Making Friends When You Grow Up Is Hard
When you're a child, making friends is as difficult as walking to school, sitting down at your desk, and saying hi to the kid next to you. As an adult, not so much.
Making friends is one of the few areas in life where practice doesn't make perfect. As I've moved around the country going from one state to another every couple of years, I have come to appreciate the infinite value of true friends. I have also pondered why it is so hard. Here is what I came up with:
#1. Technology. This seems like an oxymoron. Thanks to cell phones, emails, webcams, and social networking it is easier than ever to make 'friends' and keep 'friends' in this modern day and age.These kind of technological advances help most if your definition of friend is someone who 'likes' your pictures and makes 'comments' on your life occasionally. Unfortunately that is also the role of distant relatives, journalists, reporters and co-workers who know you about as well as your mailman. Thanks to technology we can also drive into our garages without ever having to step foot out of our cars and talk to our neighbors. We can also buy, sell, and trade without ever meeting the other person face to face. As a matter of fact, we can pay our bills, rent a movie, and learn just about anything we need to know without ever having to walk out our front doors thanks to T.V and internet. The force that once moved us off our couch and drove us out the front door to participate in community with others is all but gone except for the faint whisper of loneliness that still lingers among the socially isolated.
#2. Double Income families. More and more families are enjoying the financial advantages of having not just one, but two thriving careers bringing home double the income, double the fun. Who can blame them for wanting bigger houses, nicer cars, and more exotic vacations? While other families are just struggling to stay afloat even with two paychecks coming in every couple of weeks. The problem is that there is no time for anything else. When work is done you can finally make time to build relationships, after; dinner is made, house is cleaned, yard work is taken care of, emails are sent, bills are paid, homework is checked, laundry is washed and folded, dogs are fed, clothing is ironed, groceries are purchased, mail is opened, errands are ran, workout is completed, religious boxes are checked...you get the point. We are out of time.
#3. Sports. Not the kind ESPN covers 24/7. I'm talking about the most popular sport among adults 18-45: pinning our kids against eachother 5 nights a week to create the next generation of sports superstars. Lord knows every one of our children is the next Lebron James, Peyton Manning, or Tiger Woods. Our kids need to practice 10 hours a week, they are learning team work, getting exercise, and making 'friends'. All good friends give eachother concussions right? Meanwhile Mom and Dad make small talk with other team parents while bonding over their mutual disapproval of every team coach their superstar child has ever had. That's what friends are for. Maybe when football season, baseball season, and basketball season are over everyone will have time to sit down and get to know eachother on a deeper level, just don't plan anything on the weekends- those are reserved for tournaments and playoffs!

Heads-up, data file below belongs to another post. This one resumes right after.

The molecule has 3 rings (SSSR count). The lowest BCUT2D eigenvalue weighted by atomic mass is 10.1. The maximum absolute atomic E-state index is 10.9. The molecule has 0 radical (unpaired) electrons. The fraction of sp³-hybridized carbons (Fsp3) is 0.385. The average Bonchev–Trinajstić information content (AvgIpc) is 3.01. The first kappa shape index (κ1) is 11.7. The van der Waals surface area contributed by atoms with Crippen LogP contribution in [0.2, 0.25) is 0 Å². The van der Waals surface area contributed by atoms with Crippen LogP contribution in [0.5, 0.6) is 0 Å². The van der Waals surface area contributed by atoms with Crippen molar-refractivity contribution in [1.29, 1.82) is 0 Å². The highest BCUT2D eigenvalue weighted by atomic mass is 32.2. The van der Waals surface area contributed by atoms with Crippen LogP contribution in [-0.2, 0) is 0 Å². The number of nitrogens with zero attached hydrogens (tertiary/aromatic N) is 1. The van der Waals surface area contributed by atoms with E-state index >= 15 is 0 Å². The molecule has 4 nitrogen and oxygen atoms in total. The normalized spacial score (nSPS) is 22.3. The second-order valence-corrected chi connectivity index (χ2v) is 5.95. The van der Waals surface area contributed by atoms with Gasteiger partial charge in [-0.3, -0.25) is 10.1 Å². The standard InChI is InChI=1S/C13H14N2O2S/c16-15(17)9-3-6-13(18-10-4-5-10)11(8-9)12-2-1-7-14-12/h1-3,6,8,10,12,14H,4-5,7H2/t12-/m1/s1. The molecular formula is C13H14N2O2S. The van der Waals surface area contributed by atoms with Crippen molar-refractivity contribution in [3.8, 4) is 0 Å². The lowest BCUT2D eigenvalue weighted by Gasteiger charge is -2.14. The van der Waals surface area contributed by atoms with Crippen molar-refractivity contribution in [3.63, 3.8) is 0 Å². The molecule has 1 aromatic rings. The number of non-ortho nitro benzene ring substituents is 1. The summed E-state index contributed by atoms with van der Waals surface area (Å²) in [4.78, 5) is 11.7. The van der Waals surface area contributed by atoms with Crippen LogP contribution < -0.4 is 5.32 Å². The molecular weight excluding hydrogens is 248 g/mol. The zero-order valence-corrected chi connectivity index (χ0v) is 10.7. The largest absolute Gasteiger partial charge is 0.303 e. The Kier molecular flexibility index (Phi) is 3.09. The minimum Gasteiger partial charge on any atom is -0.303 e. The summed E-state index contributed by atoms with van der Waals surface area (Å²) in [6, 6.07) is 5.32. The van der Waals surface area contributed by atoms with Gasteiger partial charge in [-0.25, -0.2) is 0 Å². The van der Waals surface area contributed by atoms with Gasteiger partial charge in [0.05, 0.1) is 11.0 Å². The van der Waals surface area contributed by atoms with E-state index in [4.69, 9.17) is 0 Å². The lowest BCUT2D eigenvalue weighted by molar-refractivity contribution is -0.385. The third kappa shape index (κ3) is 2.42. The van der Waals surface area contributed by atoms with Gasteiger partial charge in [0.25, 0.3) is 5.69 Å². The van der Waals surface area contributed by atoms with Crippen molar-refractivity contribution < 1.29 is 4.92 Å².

#4. Homeschooling. I feel your wrath coming homeschooling moms. Before you hunt me down and kill me, let me say that I love you and respect the sacrifice you are making for your children. You are saints. With that said, it used to be that once our children got to be school aged, Moms had a new found freedom with which we could gather together in the hours between 8am and 3 pm and go save the world, learn a new hobby, or just sit down over a cup of coffee and get to know one another. But only until 3pm, because that's when we have to pick up our kids from school. More and more women are opting to school their children at home thanks to educational budget cuts, safety threats, and the moral depravity plagueing cities all across the U.S. When Mom's become teachers they have as much free time as the married couples in Example #2: None.
#5. Microwaves. Not the kind that heat T.V. dinners, the kind that live in our minds. We want everything to be easy and if it's not, then we tend to just walk away. Unless of course, someone is paying us to stay. Building relationships are hard. Making friends takes time, money, and sacrifice. Staying friends takes patience, perseverance, and long suffering. In a culture where divorce is the status norm, who is going to put that much effort into maintaining their friendships? We'll just find another one. The problem is that we never experience the enormous blessing of having the kind of friend who journeys through life with us, who knows us on a deeper, more intimate level, who has stood the test of time, seen the good, the bad, and the ugly, and still wants to be our friend. My definition of a friend? A person who loves me unconditionally, is still there when everyone else has walked away, and likes me for who I am-not for what I can do for them.
Making friends is hard because making friends is hard. We don't have the time anymore, we have to make it. We don't have the opportunities anymore, we have to create them. We don't have our innocence, we must give grace. But when we take the leap over careers, chores, and busyness we land in the arms of loving friends who lift us up in a way that makes us better at everything else.